, Volume 66, Issue 6, pp 1821-1850

Comparison of three models predicting developmental milestones given environmental and individual variation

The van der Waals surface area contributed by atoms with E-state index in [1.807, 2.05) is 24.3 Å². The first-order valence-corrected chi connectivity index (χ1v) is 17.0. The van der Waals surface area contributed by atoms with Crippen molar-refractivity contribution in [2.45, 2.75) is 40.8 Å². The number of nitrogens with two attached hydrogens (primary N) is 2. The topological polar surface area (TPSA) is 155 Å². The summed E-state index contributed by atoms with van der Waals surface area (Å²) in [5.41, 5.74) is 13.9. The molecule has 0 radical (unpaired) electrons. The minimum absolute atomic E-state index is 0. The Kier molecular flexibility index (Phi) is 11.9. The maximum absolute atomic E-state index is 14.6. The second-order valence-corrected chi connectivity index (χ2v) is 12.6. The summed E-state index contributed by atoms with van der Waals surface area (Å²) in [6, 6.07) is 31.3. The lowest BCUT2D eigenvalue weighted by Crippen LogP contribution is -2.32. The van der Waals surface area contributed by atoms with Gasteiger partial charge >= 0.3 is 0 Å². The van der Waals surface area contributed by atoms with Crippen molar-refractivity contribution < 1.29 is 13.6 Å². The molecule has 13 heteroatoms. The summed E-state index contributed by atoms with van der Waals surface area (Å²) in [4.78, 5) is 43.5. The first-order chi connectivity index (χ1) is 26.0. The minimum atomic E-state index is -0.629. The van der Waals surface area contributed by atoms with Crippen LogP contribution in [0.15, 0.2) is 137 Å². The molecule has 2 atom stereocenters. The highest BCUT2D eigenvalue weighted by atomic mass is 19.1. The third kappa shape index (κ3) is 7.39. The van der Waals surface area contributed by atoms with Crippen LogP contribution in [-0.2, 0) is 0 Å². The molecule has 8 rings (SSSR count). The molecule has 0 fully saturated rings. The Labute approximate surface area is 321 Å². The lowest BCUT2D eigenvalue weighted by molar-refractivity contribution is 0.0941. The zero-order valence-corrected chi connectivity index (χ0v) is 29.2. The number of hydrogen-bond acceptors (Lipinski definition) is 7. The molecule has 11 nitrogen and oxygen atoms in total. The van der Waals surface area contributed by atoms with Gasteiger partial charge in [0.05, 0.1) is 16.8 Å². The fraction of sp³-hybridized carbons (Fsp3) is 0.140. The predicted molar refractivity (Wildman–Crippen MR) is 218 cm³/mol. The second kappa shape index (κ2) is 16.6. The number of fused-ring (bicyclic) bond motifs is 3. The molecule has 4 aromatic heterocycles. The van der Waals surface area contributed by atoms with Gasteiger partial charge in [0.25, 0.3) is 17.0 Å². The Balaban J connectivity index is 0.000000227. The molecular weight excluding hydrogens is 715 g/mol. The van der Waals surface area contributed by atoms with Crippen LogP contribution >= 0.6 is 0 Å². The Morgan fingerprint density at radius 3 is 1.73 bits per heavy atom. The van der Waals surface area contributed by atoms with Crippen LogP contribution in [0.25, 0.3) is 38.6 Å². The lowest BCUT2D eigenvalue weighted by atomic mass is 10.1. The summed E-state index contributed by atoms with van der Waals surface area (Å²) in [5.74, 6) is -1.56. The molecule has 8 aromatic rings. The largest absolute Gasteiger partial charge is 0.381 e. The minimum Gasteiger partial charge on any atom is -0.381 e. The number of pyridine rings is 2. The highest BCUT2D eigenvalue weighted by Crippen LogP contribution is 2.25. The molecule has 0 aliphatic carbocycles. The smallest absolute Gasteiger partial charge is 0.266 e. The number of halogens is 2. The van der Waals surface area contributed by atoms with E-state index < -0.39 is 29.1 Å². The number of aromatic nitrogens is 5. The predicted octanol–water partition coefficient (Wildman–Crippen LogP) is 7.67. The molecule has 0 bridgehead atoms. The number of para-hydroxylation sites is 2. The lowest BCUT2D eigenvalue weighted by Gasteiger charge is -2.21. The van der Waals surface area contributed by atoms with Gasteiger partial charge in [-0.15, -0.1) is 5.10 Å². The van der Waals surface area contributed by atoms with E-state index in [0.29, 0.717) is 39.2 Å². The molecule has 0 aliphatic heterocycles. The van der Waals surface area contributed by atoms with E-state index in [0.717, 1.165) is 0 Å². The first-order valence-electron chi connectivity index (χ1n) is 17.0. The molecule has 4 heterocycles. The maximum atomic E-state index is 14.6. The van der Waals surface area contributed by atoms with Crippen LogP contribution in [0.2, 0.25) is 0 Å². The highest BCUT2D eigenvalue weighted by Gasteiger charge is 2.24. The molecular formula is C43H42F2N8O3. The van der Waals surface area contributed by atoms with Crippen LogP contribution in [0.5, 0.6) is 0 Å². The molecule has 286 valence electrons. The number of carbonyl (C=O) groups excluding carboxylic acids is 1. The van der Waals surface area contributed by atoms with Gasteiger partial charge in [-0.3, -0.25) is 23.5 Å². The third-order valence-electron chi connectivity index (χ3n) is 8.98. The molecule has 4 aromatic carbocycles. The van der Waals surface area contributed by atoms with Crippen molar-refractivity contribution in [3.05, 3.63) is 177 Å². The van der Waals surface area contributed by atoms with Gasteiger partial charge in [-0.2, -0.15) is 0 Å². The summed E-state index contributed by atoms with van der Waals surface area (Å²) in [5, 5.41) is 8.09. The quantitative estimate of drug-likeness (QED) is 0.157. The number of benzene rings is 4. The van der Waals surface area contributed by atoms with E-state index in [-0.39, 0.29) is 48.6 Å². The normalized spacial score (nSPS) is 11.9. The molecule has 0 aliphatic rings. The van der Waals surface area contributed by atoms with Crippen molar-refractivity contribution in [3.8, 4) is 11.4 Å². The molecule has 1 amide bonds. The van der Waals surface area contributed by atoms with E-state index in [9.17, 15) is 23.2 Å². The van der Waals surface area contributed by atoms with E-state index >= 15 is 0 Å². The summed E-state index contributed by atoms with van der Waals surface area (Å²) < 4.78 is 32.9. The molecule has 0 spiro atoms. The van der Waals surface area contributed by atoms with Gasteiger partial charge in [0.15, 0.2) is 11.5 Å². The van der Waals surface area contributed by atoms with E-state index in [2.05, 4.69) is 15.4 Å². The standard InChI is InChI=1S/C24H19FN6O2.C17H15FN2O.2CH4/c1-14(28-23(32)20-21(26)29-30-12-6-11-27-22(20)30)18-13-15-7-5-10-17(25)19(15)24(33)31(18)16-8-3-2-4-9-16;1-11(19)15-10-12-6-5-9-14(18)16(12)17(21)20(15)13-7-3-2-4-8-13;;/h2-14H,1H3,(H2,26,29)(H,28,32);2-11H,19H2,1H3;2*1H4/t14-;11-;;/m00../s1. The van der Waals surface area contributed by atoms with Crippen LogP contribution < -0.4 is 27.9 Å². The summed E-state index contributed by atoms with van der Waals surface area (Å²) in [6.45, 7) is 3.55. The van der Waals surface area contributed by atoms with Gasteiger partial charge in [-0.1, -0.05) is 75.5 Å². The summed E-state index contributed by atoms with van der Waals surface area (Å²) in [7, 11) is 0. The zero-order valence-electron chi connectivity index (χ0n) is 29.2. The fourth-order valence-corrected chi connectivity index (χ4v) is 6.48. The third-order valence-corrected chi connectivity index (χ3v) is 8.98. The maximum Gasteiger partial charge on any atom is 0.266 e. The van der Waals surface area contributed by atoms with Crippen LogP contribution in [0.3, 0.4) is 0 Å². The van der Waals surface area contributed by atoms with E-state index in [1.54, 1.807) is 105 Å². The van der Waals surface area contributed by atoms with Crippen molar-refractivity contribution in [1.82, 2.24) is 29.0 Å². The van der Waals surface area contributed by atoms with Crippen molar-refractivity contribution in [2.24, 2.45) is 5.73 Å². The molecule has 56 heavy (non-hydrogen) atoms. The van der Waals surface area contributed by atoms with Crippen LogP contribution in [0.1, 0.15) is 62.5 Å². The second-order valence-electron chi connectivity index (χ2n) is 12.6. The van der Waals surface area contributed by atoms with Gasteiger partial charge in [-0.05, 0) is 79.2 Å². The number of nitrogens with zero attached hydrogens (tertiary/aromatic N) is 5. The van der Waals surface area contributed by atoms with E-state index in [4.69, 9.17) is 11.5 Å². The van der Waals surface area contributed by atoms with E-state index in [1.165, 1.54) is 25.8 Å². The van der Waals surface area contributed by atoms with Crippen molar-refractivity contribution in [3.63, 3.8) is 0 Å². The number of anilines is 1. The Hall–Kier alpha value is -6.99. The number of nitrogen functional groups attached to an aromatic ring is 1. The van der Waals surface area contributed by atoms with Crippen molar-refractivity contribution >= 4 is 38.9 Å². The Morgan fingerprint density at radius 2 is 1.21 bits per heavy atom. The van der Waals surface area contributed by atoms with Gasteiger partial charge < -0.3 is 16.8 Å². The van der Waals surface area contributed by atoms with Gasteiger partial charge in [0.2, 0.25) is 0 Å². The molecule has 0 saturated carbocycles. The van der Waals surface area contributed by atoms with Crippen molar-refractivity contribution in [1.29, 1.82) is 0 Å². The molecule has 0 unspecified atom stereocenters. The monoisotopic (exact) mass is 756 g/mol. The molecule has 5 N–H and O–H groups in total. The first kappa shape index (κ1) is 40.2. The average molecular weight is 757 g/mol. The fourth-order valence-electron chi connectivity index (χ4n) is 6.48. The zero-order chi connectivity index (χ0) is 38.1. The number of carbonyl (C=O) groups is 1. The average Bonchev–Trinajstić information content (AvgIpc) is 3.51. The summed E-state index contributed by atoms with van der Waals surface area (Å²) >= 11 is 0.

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In all organisms, phenotypic variability is an evolutionary stipulation. Because the development of poikilothermic organisms depends directly on the temperature of their habitat, environmental variability is also an integral factor in models of their phenology. In this paper we present two existing phenology models, the distributed delay model and the Sharpe and DeMichele model, and develop an alternate approach, called the Extended von Foerster model, based on the age-structured McKendrick-von Foerster partial differential model. We compare the models theoretically by examining the biological assumptions made in the basic derivation of each approach. In particular, we focus on each model’s ability to incorporate variability among individuals as well as variability in the environment. When compared against constant temperaturemountain pine beetle (Dendroctonus ponderosae Hopkins) laboratory developmental data, the Extended von Foerster model exhibits the highest correlation between theory and observation.